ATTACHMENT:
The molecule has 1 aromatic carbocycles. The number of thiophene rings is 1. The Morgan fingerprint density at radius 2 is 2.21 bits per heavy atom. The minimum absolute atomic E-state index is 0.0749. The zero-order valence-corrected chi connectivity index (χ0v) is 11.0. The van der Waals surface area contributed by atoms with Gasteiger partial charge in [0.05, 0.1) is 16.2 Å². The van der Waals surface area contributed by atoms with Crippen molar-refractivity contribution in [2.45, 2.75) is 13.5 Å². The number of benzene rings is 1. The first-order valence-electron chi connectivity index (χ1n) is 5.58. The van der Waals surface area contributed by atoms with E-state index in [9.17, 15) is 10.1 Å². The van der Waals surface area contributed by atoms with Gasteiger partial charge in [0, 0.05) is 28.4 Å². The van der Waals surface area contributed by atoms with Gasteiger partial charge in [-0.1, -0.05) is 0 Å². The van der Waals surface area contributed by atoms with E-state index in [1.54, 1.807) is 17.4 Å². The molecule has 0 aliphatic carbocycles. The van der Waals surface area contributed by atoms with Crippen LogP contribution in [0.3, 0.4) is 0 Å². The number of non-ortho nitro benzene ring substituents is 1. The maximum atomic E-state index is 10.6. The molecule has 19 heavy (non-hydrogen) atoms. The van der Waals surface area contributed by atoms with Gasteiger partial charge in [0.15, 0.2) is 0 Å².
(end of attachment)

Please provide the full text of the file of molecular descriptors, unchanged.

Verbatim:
The molecule has 1 aromatic carbocycles. The number of thiophene rings is 1. The Morgan fingerprint density at radius 2 is 2.21 bits per heavy atom. The minimum absolute atomic E-state index is 0.0749. The zero-order valence-corrected chi connectivity index (χ0v) is 11.0. The van der Waals surface area contributed by atoms with Gasteiger partial charge in [0.05, 0.1) is 16.2 Å². The van der Waals surface area contributed by atoms with Crippen molar-refractivity contribution in [2.45, 2.75) is 13.5 Å². The number of benzene rings is 1. The first-order valence-electron chi connectivity index (χ1n) is 5.58. The van der Waals surface area contributed by atoms with E-state index in [9.17, 15) is 10.1 Å². The van der Waals surface area contributed by atoms with Gasteiger partial charge in [0, 0.05) is 28.4 Å². The van der Waals surface area contributed by atoms with Gasteiger partial charge in [-0.1, -0.05) is 0 Å². The van der Waals surface area contributed by atoms with E-state index in [1.54, 1.807) is 17.4 Å². The molecule has 0 aliphatic carbocycles. The van der Waals surface area contributed by atoms with Crippen LogP contribution in [0.3, 0.4) is 0 Å². The number of non-ortho nitro benzene ring substituents is 1. The maximum atomic E-state index is 10.6. The molecule has 19 heavy (non-hydrogen) atoms. The van der Waals surface area contributed by atoms with Gasteiger partial charge in [0.15, 0.2) is 0 Å².